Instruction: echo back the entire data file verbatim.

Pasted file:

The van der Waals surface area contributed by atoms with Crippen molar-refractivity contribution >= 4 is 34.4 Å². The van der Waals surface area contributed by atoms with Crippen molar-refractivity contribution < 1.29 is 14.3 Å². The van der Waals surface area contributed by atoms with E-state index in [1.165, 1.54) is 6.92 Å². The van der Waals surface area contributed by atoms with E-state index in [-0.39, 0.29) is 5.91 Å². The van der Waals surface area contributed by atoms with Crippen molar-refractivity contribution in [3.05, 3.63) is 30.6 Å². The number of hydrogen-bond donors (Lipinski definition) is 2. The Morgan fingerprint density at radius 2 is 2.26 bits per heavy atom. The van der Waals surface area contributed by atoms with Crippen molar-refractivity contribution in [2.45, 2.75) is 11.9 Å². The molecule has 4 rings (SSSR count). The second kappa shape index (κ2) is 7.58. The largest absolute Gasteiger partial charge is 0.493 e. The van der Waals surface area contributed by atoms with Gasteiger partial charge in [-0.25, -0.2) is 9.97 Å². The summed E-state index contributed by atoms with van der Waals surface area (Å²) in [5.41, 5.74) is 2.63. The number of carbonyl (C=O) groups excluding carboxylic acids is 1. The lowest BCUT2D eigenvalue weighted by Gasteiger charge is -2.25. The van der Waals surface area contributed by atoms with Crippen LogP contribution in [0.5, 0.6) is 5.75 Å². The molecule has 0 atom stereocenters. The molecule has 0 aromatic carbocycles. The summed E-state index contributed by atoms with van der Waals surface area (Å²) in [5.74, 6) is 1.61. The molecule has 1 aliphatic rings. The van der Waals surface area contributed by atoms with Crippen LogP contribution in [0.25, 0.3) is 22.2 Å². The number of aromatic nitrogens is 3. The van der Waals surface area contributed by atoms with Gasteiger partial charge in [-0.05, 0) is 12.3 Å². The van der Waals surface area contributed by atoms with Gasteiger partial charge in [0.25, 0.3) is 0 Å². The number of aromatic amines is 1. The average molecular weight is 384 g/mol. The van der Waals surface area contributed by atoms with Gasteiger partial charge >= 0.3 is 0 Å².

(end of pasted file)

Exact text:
The van der Waals surface area contributed by atoms with Crippen molar-refractivity contribution >= 4 is 34.4 Å². The van der Waals surface area contributed by atoms with Crippen molar-refractivity contribution < 1.29 is 14.3 Å². The van der Waals surface area contributed by atoms with E-state index in [1.165, 1.54) is 6.92 Å². The van der Waals surface area contributed by atoms with E-state index in [-0.39, 0.29) is 5.91 Å². The van der Waals surface area contributed by atoms with Crippen molar-refractivity contribution in [3.05, 3.63) is 30.6 Å². The number of hydrogen-bond donors (Lipinski definition) is 2. The Morgan fingerprint density at radius 2 is 2.26 bits per heavy atom. The van der Waals surface area contributed by atoms with Crippen molar-refractivity contribution in [2.45, 2.75) is 11.9 Å². The molecule has 4 rings (SSSR count). The second kappa shape index (κ2) is 7.58. The largest absolute Gasteiger partial charge is 0.493 e. The van der Waals surface area contributed by atoms with Gasteiger partial charge in [-0.25, -0.2) is 9.97 Å². The summed E-state index contributed by atoms with van der Waals surface area (Å²) in [5.41, 5.74) is 2.63. The number of carbonyl (C=O) groups excluding carboxylic acids is 1. The lowest BCUT2D eigenvalue weighted by Gasteiger charge is -2.25. The van der Waals surface area contributed by atoms with Crippen LogP contribution in [0.5, 0.6) is 5.75 Å². The molecule has 0 atom stereocenters. The molecule has 0 aromatic carbocycles. The summed E-state index contributed by atoms with van der Waals surface area (Å²) in [5.74, 6) is 1.61. The molecule has 1 aliphatic rings. The van der Waals surface area contributed by atoms with Crippen LogP contribution in [0.25, 0.3) is 22.2 Å². The number of aromatic nitrogens is 3. The van der Waals surface area contributed by atoms with Gasteiger partial charge in [-0.05, 0) is 12.3 Å². The van der Waals surface area contributed by atoms with Gasteiger partial charge in [0.25, 0.3) is 0 Å². The number of aromatic amines is 1. The average molecular weight is 384 g/mol. The van der Waals surface area contributed by atoms with Gasteiger partial charge >= 0.3 is 0 Å².